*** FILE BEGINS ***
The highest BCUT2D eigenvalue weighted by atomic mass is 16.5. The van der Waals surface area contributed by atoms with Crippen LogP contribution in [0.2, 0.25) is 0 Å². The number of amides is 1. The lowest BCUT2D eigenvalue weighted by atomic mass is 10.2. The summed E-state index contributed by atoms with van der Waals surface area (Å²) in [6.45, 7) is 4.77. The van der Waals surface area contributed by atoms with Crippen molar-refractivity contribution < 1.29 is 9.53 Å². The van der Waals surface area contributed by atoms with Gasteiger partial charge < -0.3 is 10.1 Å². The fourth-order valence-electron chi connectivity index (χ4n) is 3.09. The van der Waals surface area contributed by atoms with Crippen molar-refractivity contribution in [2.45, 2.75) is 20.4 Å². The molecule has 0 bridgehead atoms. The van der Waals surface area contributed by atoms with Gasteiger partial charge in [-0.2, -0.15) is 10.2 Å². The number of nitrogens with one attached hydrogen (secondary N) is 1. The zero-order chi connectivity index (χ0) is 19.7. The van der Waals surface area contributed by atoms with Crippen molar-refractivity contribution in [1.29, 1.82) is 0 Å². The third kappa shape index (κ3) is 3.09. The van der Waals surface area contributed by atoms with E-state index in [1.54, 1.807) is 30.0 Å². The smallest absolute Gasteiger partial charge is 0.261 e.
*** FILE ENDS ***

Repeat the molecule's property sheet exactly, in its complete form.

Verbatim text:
The highest BCUT2D eigenvalue weighted by atomic mass is 16.5. The van der Waals surface area contributed by atoms with Crippen LogP contribution in [0.2, 0.25) is 0 Å². The number of amides is 1. The lowest BCUT2D eigenvalue weighted by atomic mass is 10.2. The summed E-state index contributed by atoms with van der Waals surface area (Å²) in [6.45, 7) is 4.77. The van der Waals surface area contributed by atoms with Crippen molar-refractivity contribution < 1.29 is 9.53 Å². The van der Waals surface area contributed by atoms with Gasteiger partial charge < -0.3 is 10.1 Å². The fourth-order valence-electron chi connectivity index (χ4n) is 3.09. The van der Waals surface area contributed by atoms with Crippen molar-refractivity contribution in [2.45, 2.75) is 20.4 Å². The molecule has 0 bridgehead atoms. The van der Waals surface area contributed by atoms with Gasteiger partial charge in [-0.2, -0.15) is 10.2 Å². The number of nitrogens with one attached hydrogen (secondary N) is 1. The zero-order chi connectivity index (χ0) is 19.7. The van der Waals surface area contributed by atoms with Crippen molar-refractivity contribution in [1.29, 1.82) is 0 Å². The third kappa shape index (κ3) is 3.09. The van der Waals surface area contributed by atoms with E-state index in [1.54, 1.807) is 30.0 Å². The smallest absolute Gasteiger partial charge is 0.261 e.